There is one question about the future of Spain that overrides even that of Catalan independence itself: the prospect of a violent conflict between some of the more militant of the Catalans on the one side, and the more harshly nationalistic elements among the authorities in Spain on the other side of a wall of mutual incomprehension. The next few days will define how this dangerous conflict is to be resolved: through talks and dialogue or via physical force.
So far there has been far too little jaw-jaw. The Catalan question is a political one, infused with linguistic identity, economic power, historic grievances and cultural divergences – though Spanish and Catalans (like Scots and English) have more in common than they like to admit.
It is complex, not least because the desire for independence is hardly unanimous, and arouses the strongest of passions across the whole of Spain. It is not, though, a military issue requiring a military solution – but it is misguidedly becoming so. Sooner or later a bullet will be fired if things go on like this.
As the irresistible force of Madrid’s determination to take back control meets the immovable object of Catalan resistance, it is difficult to see how some physical force is to be avoided. It has already been experienced in saddening scenes of suppression during the referendum. Since then there have been more arrests, incarceration and talk of sedition.
It may not be long before democratic, if rebellious, politicians in Catalonia are locked up on the most serious of charges. The process of escalation of this crisis has already begun: who can tell what dark places it may take Spain into? The oppression of the Basque people and a virulent campaign by Basque terrorists mark a chilling precedent.
No attempts to sack the Catalan regional police or lock up civil servants and ministers will end the crisis. Past experience almost everywhere in the world tells us that it won’t, and that it will only exacerbate tensions, add to the risk of bloodshed and lead to more violence – the familiar cycle. If Madrid has all too easily responded to the Catalan challenge and been exasperated by Barcelona’s more skilful media spin, then the Catalans are also very obviously guilty of wilfully winding up their Spanish counterparts. It seems to have grown into a deadly cat and mouse game. That must now end.
Sooner or later the leader of the provincial Catalan administration, Carles Puigdemont will have to get real and admit that a Unilateral Declaration of Independence (UDI) of the kind now being discussed will be futile internationally and counterproductive internally. The European Union has already said it will not recognise the breakup of Spain, and neither would many other international bodies or nations. Spain controls the currency (through the EU) and the sinews of sovereignty. A UDI by a Catalan Republic would merely make the idea – which has a dignified history – merely look foolish, a political stunt.
Spain, a proud if confused and paranoid nation terrified of disintegration, must also see that it will never be able to govern Catalonia without the consent of the Catalan people, which is why autonomy for some regions is such an important part of the Spanish political system. Trying to disband the police and take over the TV stations will also raise tensions. Slamming Mr Puigdemont in jail, as some demand, would merely turn him into a Catalan Nelson Mandela. It would suit him perfectly well to be a national martyr. The Spanish prime minister, Mariano Rajoy would never be forgiven, and would once again make Spain seem brutal and fascistic.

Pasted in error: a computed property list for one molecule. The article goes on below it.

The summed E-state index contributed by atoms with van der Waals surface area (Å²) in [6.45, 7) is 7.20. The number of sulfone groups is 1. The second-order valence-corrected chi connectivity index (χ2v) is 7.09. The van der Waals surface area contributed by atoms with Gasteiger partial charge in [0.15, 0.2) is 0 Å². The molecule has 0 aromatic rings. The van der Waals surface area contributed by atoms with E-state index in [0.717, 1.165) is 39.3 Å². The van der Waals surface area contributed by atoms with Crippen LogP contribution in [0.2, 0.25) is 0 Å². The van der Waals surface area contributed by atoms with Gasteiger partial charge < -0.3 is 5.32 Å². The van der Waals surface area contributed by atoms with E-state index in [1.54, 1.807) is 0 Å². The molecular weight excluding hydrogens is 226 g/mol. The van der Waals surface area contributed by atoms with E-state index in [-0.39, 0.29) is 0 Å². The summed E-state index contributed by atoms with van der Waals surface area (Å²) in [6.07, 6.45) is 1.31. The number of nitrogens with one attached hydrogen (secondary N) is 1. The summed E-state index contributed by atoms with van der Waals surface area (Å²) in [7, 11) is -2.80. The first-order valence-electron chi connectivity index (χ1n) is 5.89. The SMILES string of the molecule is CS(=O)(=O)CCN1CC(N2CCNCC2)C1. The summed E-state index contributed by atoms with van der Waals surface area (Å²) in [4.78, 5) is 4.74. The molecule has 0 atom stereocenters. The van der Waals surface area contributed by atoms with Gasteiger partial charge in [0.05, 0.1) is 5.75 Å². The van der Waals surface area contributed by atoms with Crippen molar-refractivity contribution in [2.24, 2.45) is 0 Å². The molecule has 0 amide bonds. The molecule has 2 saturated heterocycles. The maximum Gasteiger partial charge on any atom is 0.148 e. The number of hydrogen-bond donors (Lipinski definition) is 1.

The stakes for Europe are also high. Nationalism is turning the continent into a patchwork of mini and micro states. There is currently also a legal non-binding referendum on separation being held in Italy’s northern provinces of Trentino and Veneto, wealthy and tired of their current financial position of subsidy payers to the rest of their countries, and thus following a parallel path to Catalonia, though with much less urgency and energy. Flanders, Scotland, Corsica, even Bavaria all have their aspirations to self-rule to a greater or lesser extent.
Where once, by the end of the 19th century, the whole of Europe from the Atlantic to the Steppes was welded into a few mighty blocs by powerful empires, now the existence of the EU itself lends credibility to the idea that small countries can have it both ways. They use membership of the EU to gain access to a vast market and global currency, and to express their international views.
Yet they still have the trappings of self-government. If tiny Malta, Cyprus, Estonia and Luxembourg can be independent then why not much bigger territories?
Still, this fracturing of Europe into dozens of Ruritanian entities isn’t something automatically to be encouraged, given the generally negative consequences of nationalism. That is why some sort of accommodation between Madrid and Barcelona is so desired by their neighbours, for the sake of all.
Increasingly divided by their distinct languages, the Spanish and Catalans no longer seem willing to listen and discuss things with one another. If there were the possibility of a peaceful division, such as the velvet divorce that split Czechoslovakia up in 1992, it might not matter so much. The Spanish constitution, and hardly uniquely, expressly states the Kingdom of Spain is an indivisible whole, and a peaceful independence is not currently possible. It is in the interests of all to break that deadlock and start talking – in whatever language they wish.
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